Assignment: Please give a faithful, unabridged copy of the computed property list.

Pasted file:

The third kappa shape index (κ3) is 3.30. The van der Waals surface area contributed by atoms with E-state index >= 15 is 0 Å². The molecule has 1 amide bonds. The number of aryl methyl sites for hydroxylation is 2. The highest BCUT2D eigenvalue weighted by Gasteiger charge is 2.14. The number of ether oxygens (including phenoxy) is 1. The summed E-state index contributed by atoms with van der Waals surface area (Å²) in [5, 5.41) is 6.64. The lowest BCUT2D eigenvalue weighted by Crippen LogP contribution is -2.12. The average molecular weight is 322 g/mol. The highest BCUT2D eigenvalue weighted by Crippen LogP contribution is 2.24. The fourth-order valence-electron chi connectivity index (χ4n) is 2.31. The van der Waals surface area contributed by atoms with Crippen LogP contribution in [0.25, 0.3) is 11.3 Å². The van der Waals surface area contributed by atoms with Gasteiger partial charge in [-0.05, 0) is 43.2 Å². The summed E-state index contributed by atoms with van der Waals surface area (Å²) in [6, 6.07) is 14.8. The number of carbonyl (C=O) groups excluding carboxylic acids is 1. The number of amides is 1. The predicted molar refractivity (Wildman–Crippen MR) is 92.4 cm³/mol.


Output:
The third kappa shape index (κ3) is 3.30. The van der Waals surface area contributed by atoms with E-state index >= 15 is 0 Å². The molecule has 1 amide bonds. The number of aryl methyl sites for hydroxylation is 2. The highest BCUT2D eigenvalue weighted by Gasteiger charge is 2.14. The number of ether oxygens (including phenoxy) is 1. The summed E-state index contributed by atoms with van der Waals surface area (Å²) in [5, 5.41) is 6.64. The lowest BCUT2D eigenvalue weighted by Crippen LogP contribution is -2.12. The average molecular weight is 322 g/mol. The highest BCUT2D eigenvalue weighted by Crippen LogP contribution is 2.24. The fourth-order valence-electron chi connectivity index (χ4n) is 2.31. The van der Waals surface area contributed by atoms with Crippen LogP contribution in [0.25, 0.3) is 11.3 Å². The van der Waals surface area contributed by atoms with Gasteiger partial charge in [-0.05, 0) is 43.2 Å². The summed E-state index contributed by atoms with van der Waals surface area (Å²) in [6, 6.07) is 14.8. The number of carbonyl (C=O) groups excluding carboxylic acids is 1. The number of amides is 1. The predicted molar refractivity (Wildman–Crippen MR) is 92.4 cm³/mol.